Infoscience

Journal article

Interoceptive signals impact visual processing: Cardiac modulation of visual body perception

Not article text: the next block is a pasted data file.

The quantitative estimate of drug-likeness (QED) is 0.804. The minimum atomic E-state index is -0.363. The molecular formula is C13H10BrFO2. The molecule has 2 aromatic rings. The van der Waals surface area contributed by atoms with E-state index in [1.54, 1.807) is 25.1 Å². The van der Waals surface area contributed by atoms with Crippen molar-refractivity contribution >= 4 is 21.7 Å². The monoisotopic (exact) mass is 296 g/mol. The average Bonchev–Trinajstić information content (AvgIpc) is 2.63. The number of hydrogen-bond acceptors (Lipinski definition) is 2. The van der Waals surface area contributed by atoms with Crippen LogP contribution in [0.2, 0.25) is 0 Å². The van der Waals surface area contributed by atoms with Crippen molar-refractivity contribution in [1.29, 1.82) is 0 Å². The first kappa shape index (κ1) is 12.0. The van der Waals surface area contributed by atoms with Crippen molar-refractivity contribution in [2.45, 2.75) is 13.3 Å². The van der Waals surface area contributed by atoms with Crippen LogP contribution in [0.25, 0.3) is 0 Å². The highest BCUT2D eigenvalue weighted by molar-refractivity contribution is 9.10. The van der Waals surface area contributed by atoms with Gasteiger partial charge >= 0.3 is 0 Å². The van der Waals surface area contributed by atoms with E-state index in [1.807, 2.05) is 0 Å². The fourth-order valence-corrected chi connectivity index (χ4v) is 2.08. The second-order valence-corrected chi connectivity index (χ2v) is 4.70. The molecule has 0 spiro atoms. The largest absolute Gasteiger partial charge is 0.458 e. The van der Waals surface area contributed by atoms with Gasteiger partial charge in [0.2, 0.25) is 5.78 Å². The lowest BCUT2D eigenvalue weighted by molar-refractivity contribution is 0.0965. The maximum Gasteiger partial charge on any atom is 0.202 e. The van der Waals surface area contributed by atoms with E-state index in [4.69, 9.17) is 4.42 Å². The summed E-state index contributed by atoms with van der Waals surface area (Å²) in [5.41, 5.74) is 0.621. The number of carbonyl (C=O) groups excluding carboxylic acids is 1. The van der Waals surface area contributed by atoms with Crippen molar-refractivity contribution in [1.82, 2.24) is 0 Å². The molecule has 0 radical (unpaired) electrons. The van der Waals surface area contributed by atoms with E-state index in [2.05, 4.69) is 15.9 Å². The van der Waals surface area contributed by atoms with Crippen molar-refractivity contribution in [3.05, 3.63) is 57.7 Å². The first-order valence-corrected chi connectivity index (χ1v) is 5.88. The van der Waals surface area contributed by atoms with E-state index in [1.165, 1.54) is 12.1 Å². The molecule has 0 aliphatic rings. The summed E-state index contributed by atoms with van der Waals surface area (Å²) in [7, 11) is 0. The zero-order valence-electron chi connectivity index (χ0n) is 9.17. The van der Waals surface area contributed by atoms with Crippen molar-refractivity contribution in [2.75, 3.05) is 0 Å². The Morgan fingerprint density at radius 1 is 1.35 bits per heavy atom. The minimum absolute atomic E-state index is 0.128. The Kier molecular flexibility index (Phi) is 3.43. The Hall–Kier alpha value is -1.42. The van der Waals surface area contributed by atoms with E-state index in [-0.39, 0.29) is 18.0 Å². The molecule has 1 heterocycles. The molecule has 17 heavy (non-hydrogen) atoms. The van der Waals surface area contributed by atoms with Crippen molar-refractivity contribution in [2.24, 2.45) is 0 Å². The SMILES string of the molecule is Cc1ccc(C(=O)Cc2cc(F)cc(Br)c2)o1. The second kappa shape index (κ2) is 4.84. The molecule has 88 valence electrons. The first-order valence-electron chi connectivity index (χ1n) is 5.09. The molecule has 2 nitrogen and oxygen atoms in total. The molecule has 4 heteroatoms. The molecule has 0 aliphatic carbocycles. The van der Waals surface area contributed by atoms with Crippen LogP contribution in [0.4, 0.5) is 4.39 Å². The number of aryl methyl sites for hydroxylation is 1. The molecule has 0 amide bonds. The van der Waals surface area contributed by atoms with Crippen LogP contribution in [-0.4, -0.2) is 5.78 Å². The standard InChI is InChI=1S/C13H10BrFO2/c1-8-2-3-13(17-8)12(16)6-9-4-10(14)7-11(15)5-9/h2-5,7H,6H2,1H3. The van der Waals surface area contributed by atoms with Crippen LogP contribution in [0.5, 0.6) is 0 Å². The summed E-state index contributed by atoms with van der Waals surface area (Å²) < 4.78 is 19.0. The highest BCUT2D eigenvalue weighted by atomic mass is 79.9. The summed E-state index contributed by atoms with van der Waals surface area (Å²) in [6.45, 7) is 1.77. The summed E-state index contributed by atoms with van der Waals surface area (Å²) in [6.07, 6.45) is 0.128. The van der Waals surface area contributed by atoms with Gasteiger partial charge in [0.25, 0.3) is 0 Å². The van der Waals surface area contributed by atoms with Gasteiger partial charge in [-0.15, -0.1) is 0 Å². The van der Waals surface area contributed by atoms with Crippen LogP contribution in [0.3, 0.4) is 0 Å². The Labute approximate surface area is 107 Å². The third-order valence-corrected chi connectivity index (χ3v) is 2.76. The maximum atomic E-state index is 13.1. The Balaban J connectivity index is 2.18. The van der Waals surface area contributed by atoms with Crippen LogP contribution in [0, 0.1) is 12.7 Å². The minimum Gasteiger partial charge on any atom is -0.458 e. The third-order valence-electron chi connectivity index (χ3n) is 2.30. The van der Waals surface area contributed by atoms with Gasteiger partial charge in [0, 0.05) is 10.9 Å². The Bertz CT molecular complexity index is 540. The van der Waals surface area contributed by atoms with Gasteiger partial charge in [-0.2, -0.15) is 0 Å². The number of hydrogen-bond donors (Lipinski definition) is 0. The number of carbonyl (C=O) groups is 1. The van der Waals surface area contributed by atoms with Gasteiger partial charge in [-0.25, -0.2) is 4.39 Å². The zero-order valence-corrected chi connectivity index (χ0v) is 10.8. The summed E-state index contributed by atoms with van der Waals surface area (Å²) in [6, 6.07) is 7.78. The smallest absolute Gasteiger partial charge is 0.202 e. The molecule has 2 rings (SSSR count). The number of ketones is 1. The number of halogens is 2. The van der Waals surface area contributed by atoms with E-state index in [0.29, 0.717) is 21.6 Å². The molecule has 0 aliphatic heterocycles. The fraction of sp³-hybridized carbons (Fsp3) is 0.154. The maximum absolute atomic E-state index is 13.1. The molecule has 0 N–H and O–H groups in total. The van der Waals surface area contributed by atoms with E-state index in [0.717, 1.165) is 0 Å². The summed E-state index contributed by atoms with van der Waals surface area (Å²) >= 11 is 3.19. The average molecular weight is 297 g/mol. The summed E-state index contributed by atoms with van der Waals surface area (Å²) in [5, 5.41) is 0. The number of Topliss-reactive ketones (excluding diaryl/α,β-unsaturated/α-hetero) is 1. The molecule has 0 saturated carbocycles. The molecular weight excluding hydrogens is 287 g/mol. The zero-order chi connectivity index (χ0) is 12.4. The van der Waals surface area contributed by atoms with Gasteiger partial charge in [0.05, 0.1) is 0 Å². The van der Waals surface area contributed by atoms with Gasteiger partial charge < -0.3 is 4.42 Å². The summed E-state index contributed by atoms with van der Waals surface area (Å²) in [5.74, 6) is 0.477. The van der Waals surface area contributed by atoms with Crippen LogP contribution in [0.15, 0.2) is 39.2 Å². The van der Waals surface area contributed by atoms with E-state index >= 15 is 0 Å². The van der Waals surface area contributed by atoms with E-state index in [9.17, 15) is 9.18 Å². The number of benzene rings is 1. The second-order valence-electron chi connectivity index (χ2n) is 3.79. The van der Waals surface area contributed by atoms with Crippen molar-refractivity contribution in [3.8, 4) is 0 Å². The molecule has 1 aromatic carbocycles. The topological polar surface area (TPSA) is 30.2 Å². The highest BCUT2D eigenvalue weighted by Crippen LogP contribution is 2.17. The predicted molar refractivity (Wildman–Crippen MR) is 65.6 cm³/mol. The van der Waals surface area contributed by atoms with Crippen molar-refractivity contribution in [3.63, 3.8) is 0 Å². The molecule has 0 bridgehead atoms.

Multisensory perception research has largely focused on exteroceptive signals, but recent evidence has revealed the integration of exteroceptive signals with interoceptive information. Such research revealed that heartbeat signals affect sensory (e.g., visual) processing: however, it is unknown how they impact the perception of body images. Here we linked our participants' heartbeat to visual stimuli and investigated the spatio-temporal brain dynamics of cardio-visual stimulation on the processing of human body images. We recorded visual evoked potentials with 64-channel electroencephalography while showing a body or a scrambled-body (control) that appeared at the frequency of the on-line recorded participants' heartbeat or not (not-synchronous, control). Extending earlier studies, we found a body-independent effect, with cardiac signals enhancing visual processing during two time periods (77-130 ms and 145-246 ms). Within the second (later) time-window we detected a second effect characterised by enhanced activity in parietal, temporo-occipital, inferior frontal, and right basal ganglia-insula regions, but only when non-scrambled body images were flashed synchronously with the heartbeat (208-224 ms). In conclusion, our results highlight the role of interoceptive information for the visual processing of human body pictures within a network processing integrated cardio-visual signals of relevance for perceptual and cognitive aspects of visual body processing.

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